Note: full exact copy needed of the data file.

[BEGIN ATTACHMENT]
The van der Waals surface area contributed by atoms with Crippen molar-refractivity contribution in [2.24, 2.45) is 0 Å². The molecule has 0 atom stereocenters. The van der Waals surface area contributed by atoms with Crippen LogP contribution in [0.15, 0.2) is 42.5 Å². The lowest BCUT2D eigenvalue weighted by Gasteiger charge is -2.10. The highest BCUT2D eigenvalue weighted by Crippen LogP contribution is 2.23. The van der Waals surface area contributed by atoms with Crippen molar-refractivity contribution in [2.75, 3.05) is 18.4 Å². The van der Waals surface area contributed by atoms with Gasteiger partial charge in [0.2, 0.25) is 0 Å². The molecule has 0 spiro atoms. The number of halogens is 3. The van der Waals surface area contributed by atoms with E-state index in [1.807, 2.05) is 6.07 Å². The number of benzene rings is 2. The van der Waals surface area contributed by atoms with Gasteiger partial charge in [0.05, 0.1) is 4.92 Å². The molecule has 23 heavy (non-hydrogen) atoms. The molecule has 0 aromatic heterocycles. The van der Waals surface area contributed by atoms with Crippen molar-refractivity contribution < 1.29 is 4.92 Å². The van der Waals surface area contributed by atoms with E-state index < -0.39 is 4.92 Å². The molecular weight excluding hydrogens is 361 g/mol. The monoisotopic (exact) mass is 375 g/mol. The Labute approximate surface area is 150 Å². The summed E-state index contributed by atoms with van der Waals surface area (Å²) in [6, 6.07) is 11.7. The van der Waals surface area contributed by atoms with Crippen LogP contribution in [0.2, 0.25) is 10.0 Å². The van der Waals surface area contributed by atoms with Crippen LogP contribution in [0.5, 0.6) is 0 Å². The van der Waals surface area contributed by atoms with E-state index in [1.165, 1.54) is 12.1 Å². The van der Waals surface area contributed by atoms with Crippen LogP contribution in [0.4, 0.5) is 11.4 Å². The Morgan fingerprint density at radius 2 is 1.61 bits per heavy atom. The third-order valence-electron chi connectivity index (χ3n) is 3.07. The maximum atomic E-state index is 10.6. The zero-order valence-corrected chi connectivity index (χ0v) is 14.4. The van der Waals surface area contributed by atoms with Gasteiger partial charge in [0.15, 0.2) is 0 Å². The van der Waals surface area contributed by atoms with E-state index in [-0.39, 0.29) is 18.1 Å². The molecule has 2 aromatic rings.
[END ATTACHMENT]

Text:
The van der Waals surface area contributed by atoms with Crippen molar-refractivity contribution in [2.24, 2.45) is 0 Å². The molecule has 0 atom stereocenters. The van der Waals surface area contributed by atoms with Crippen LogP contribution in [0.15, 0.2) is 42.5 Å². The lowest BCUT2D eigenvalue weighted by Gasteiger charge is -2.10. The highest BCUT2D eigenvalue weighted by Crippen LogP contribution is 2.23. The van der Waals surface area contributed by atoms with Crippen molar-refractivity contribution in [2.75, 3.05) is 18.4 Å². The van der Waals surface area contributed by atoms with Gasteiger partial charge in [0.2, 0.25) is 0 Å². The molecule has 0 spiro atoms. The number of halogens is 3. The van der Waals surface area contributed by atoms with E-state index in [1.807, 2.05) is 6.07 Å². The number of benzene rings is 2. The van der Waals surface area contributed by atoms with Gasteiger partial charge in [0.05, 0.1) is 4.92 Å². The molecule has 23 heavy (non-hydrogen) atoms. The molecule has 0 aromatic heterocycles. The van der Waals surface area contributed by atoms with Crippen molar-refractivity contribution < 1.29 is 4.92 Å². The van der Waals surface area contributed by atoms with E-state index < -0.39 is 4.92 Å². The molecular weight excluding hydrogens is 361 g/mol. The monoisotopic (exact) mass is 375 g/mol. The Labute approximate surface area is 150 Å². The summed E-state index contributed by atoms with van der Waals surface area (Å²) in [6, 6.07) is 11.7. The van der Waals surface area contributed by atoms with Crippen LogP contribution in [0.2, 0.25) is 10.0 Å². The van der Waals surface area contributed by atoms with Crippen LogP contribution in [0.5, 0.6) is 0 Å². The van der Waals surface area contributed by atoms with E-state index in [1.165, 1.54) is 12.1 Å². The van der Waals surface area contributed by atoms with Crippen LogP contribution in [0.4, 0.5) is 11.4 Å². The Morgan fingerprint density at radius 2 is 1.61 bits per heavy atom. The third-order valence-electron chi connectivity index (χ3n) is 3.07. The maximum atomic E-state index is 10.6. The zero-order valence-corrected chi connectivity index (χ0v) is 14.4. The van der Waals surface area contributed by atoms with Gasteiger partial charge in [0.15, 0.2) is 0 Å². The van der Waals surface area contributed by atoms with E-state index in [-0.39, 0.29) is 18.1 Å². The molecule has 2 aromatic rings.